Many Deaf people are natural storytellers, with a flair for creative thinking. And yet there are so few of us in publishing. As well-publicised research shows, just as people of colour are grossly underrepresented in this field, so too are disabled people, making up only 6.6% of the entire industry.
I started as many of us do - as an avid reader. While at university, I tried to attend book launches across the city, to discover more about what inspired writers and the books that they created. However, I was told time and time again that there wasn’t enough money in the budget to facilitate access. When I persisted, I was told that my enquiry would be passed onto someone else, who would then pass it onto someone else, and then pass it onto someone else. Often, they would take so long to look into it, that the event would’ve passed by the time it reached the “right person”.
Sometimes, event organisers were downright hostile in handling my requests. On one occasion, an executive director at a literary centre told me that by fulfilling my request for a British Sign Language interpreter so that I could attend an event, they had to reduce their programme to cover these costs. In other words, my disability was an inconvenience. Their words were devastating and stayed with me for a long time afterwards; the publishing industry is so tight knit, that even now, I feel a persistent anxiety that I am burning the very bridges that I want to build when I ask for what I need to be a part of the conversation.
In recent years, there’s been more visibility of accessibility, though this doesn’t necessarily equate to actual accessibility. A literary festival that I attended two years ago was promoted as BSL-interpreted but it later transpired that only certain elements of the festival were fully accessible. Further, the workshops that were accessible were selected by the (hearing) organisers with absolutely no outreach work into asking the Deaf attendees what they wanted. In their flurry to be seen as inclusive, they had bypassed the very community that needed this access the most. Increasingly, event organisers are very keen to invite praise when they feel they’ve delivered on accessibility; but there is an incredibly thin line between tokenism and inclusivity.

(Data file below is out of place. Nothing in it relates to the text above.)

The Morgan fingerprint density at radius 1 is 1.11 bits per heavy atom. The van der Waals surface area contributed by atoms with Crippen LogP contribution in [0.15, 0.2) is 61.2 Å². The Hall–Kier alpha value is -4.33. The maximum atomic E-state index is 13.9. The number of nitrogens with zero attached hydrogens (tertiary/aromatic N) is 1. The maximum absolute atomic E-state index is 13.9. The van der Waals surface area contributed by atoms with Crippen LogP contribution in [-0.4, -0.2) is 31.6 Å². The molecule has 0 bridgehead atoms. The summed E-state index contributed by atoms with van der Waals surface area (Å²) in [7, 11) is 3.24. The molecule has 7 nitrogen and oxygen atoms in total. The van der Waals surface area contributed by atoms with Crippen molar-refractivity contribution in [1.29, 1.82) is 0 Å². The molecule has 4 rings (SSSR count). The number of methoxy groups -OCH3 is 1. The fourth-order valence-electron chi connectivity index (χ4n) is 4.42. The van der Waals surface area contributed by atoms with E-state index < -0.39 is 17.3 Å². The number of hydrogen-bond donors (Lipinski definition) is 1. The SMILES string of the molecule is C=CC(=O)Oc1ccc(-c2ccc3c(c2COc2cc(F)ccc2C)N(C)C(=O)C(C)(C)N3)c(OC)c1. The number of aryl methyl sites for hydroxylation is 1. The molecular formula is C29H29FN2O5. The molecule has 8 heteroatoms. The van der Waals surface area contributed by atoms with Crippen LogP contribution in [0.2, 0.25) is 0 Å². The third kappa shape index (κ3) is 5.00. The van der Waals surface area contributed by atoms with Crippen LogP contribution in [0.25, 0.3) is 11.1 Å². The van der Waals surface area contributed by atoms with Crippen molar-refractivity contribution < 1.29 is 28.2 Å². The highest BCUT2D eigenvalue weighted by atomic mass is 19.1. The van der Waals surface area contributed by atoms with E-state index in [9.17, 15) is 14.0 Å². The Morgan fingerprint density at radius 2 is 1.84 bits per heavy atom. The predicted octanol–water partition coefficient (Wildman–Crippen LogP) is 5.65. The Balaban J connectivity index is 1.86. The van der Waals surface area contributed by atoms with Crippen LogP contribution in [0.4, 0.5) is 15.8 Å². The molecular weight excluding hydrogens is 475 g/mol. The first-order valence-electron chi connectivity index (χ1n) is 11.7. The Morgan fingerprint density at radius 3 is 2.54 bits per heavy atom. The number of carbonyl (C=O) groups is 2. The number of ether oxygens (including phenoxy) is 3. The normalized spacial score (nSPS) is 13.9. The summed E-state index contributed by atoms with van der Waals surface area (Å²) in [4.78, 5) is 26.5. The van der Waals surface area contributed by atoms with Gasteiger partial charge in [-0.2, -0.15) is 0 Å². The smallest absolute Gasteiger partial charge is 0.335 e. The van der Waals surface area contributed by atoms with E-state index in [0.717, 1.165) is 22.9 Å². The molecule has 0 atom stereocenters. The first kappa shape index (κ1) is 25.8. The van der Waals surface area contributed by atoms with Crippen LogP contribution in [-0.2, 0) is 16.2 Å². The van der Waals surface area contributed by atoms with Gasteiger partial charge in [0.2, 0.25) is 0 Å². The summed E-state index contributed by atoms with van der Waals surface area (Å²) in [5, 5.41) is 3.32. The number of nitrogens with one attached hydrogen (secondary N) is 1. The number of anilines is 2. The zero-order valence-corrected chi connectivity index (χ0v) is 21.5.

As we move into an increasingly virtual age, with the impact of the pandemic leading to long-term work environment changes, absolutely everything is online. And yet, the number of (closed) captioned videos are few and far between. And whilst there are notable improvements in this area, the majority of auto captions are unreliable and inaccurate. To suggest that your Deaf attendee use auto captions that you haven’t verified beforehand is lazy and irresponsible; though when the biggest bookshop in the UK doesn’t bother to caption its online author interviews, how can we normalise this practice? Whilst captioning can take time and resources, it is a small and fairly cheap task to broaden your audience base.
Expanding upon this notion, I am conflicted by the increase of online panel events from publishing professionals offering valuable insight into the industry and much-needed transparency. This initiative is incredibly generous, but they are not accessible, and many disabled individuals are losing out on valuable content. The question persists: how can we make the publishing industry more diverse if we do not apply a diverse communication model to our content?
It is worth mentioning that whilst implementing accessibility post-event is a kindly gesture, it doesn’t enable Deaf people to be a part of the conversation in real time. This means that they will miss out on networking, asking questions, and learning from the organic interaction that naturally occurs in these spaces. And we lose out as well when we deplatform their voices.
Besides the moral duty that we have as an industry - and in our society - to make our businesses inclusive and open to all, we are losing a wide range of talent by continuing as we are. Not only does this apply to new employees but also those who have already managed to make their way in. Many workforces suffer from a stagnancy of diversity; wherein space is made at junior levels for working professionals, but they are not given enough opportunities to move upwards. You exclude your peers on the basis of their disability when your content is not accessible, and by doing so you stunt their growth. I have, of course, a personal stake in advocating for much-needed change, but it is indisputable that actively practising inclusivity would enrich the industry in many ways.
If we are serious about diversity, then we all need to do better.
Aliya Gulamani is junior commissioning editor at Unbound.
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